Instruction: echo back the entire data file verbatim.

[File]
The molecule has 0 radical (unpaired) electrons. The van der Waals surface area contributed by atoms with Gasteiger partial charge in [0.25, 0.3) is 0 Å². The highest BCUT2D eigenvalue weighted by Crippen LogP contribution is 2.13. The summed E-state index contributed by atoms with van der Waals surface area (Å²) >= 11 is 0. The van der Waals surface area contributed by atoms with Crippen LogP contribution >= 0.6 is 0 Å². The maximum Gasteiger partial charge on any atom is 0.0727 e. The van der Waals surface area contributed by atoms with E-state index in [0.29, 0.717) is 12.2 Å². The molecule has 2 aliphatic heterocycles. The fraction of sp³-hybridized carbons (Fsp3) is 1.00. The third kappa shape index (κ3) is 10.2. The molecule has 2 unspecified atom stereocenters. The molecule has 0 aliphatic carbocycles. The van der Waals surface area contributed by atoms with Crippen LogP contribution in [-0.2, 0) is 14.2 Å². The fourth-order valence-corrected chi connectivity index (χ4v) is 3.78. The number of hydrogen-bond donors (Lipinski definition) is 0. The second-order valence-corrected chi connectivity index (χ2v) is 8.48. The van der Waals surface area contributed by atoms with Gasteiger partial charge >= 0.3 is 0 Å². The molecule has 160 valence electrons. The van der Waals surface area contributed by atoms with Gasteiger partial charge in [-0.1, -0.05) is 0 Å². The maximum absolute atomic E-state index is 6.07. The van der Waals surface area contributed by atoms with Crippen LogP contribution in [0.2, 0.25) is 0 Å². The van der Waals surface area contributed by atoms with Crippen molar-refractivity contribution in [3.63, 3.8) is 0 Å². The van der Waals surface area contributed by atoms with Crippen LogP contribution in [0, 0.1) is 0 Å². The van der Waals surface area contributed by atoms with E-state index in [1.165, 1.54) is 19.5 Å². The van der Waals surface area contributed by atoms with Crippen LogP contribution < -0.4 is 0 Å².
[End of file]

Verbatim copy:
The molecule has 0 radical (unpaired) electrons. The van der Waals surface area contributed by atoms with Gasteiger partial charge in [0.25, 0.3) is 0 Å². The highest BCUT2D eigenvalue weighted by Crippen LogP contribution is 2.13. The summed E-state index contributed by atoms with van der Waals surface area (Å²) >= 11 is 0. The van der Waals surface area contributed by atoms with Crippen LogP contribution >= 0.6 is 0 Å². The maximum Gasteiger partial charge on any atom is 0.0727 e. The van der Waals surface area contributed by atoms with E-state index in [0.29, 0.717) is 12.2 Å². The molecule has 2 aliphatic heterocycles. The fraction of sp³-hybridized carbons (Fsp3) is 1.00. The third kappa shape index (κ3) is 10.2. The molecule has 2 unspecified atom stereocenters. The molecule has 0 aliphatic carbocycles. The van der Waals surface area contributed by atoms with Crippen LogP contribution in [-0.2, 0) is 14.2 Å². The fourth-order valence-corrected chi connectivity index (χ4v) is 3.78. The number of hydrogen-bond donors (Lipinski definition) is 0. The second-order valence-corrected chi connectivity index (χ2v) is 8.48. The van der Waals surface area contributed by atoms with Gasteiger partial charge >= 0.3 is 0 Å². The molecule has 160 valence electrons. The van der Waals surface area contributed by atoms with Gasteiger partial charge in [-0.1, -0.05) is 0 Å². The maximum absolute atomic E-state index is 6.07. The van der Waals surface area contributed by atoms with Crippen LogP contribution in [0.2, 0.25) is 0 Å². The van der Waals surface area contributed by atoms with Crippen molar-refractivity contribution in [3.63, 3.8) is 0 Å². The van der Waals surface area contributed by atoms with Crippen LogP contribution in [0, 0.1) is 0 Å². The van der Waals surface area contributed by atoms with E-state index in [1.165, 1.54) is 19.5 Å². The van der Waals surface area contributed by atoms with Crippen LogP contribution < -0.4 is 0 Å².